Plight of the Sierra Madre Mexican Thick Billed Parrot.
Well if there's one thing that's a plight of this bird it's the name.
If this were a url it could definitely use one of those url
Wow try saying this one's name five times real fast.
High-elevation cone forests of Mexico, South AZ may not be the usual
home for the majority of parrots but this brilliant species
adapted rather well to these northern-type forests. Truth is, with
the extinct Carolina Parakeet (Conuropsis carolinensis), Thick-billed
Parrot is one of the only two parrot species whose past range
includes the US. This species been considered endangered since the
late 1970's due to habitat loss and severe population reductions.
The high mountains of the Sierra Madre Occidental in West MX are
presently home to this parrot. It formerly ranged as far north as
southern Arizona where it most likely bred til early 1900's. The
species was extirpated from the U.S. circa 1920 through hunting Thick-
billed Parrots now breed in the mountains approximately 80km south of
the Mexico/Arizona border and south to Durango, Mexico.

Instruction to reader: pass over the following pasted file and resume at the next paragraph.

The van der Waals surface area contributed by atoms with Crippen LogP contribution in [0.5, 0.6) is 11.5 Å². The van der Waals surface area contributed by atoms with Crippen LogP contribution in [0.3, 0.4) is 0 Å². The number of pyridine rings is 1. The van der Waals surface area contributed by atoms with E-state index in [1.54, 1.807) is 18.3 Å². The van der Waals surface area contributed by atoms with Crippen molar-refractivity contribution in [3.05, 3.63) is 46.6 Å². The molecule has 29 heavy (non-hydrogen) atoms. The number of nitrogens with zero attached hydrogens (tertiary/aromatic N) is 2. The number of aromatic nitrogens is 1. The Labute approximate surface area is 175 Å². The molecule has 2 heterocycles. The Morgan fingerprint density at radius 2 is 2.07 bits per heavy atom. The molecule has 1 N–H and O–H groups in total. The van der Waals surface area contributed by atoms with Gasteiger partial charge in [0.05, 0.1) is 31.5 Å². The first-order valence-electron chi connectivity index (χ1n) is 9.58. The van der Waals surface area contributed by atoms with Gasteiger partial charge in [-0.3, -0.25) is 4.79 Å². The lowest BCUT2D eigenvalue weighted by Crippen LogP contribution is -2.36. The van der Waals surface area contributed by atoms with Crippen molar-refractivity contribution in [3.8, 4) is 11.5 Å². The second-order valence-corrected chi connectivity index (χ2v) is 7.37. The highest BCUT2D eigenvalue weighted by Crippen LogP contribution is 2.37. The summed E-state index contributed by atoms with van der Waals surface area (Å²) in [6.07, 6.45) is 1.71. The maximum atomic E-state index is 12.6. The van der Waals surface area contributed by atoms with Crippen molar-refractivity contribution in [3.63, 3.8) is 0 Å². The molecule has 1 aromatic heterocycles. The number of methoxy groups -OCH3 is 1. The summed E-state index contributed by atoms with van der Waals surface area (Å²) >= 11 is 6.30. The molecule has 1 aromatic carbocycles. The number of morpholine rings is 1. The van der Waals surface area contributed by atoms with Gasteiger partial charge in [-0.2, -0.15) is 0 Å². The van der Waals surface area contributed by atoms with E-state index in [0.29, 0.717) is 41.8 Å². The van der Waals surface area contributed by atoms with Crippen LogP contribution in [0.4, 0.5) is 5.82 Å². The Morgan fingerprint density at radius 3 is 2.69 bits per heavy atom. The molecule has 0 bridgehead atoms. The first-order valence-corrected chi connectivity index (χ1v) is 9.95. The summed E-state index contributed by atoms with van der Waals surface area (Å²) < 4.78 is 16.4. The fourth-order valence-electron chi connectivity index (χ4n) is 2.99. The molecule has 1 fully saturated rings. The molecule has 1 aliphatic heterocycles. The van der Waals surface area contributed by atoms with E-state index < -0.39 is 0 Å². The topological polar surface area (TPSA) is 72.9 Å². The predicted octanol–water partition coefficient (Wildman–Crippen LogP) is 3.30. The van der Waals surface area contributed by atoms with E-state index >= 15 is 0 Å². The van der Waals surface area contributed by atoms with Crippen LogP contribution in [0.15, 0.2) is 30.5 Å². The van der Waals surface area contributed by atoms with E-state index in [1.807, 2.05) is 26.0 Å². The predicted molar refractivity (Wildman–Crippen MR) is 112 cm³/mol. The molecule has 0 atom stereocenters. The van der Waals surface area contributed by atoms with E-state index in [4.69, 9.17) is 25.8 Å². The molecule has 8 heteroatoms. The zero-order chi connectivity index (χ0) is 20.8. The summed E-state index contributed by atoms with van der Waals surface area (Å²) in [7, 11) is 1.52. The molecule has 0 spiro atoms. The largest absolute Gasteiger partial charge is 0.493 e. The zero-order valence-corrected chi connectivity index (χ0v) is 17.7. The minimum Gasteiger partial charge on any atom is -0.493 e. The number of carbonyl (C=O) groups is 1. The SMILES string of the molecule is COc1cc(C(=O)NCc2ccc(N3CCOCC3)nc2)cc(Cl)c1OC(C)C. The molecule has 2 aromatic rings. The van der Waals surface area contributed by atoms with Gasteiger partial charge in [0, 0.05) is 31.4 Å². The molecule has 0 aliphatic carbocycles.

These high-elevation parrots being pine specialists, are quite
dependent on large areas of pine, spruce, fir for food and nesting.
They eat pine cones, acorns and other seeds. A watchout is usually
posted to scan the skies for raptors while the flock is feeding.
Breeding occurs in mid-summer to mid-fall, when food is readily
found. One brood of three eggs is laid in a cavity nest in a large
conifer. Nearly all recent nests found above 2400m. While this
species can persist in partly-logged areas so long as there's enough
large nest trees, it's more abundant in large old-growth forests.
Flocks roost on cliffs.
While shooting was likely the cause of their decline in the
U.S. close to 100 years past, this species now faces the much more
distributed and serious threat of habitat loss to forestry
operations. Huge tracts of valuable, large timber been cut,
effectively eliminating nesting in many areas. Until recently,
conservation wasn't a a priority in the Sierra Madre. Result being
very little land was protected. Trapping and collecting for the pet
trade too affected populations and nest sites. 1987, it was estimated
that 1000 were in captivity, all from illegally taken birds.
Conservation In 1983, a reintroduction program began in the Arizona
mountains. This resulted in a slight population increase that bred
several times. Overall project was semi successful since the captive-reared birds didn't recognize or learn to escape from their enemies
and no viable population established. Conservationists continues to
find methods to successfully reintroduce this bird. Hopefully
someday, stable populations of Thick-billed Parrots will again make
Arizona their home.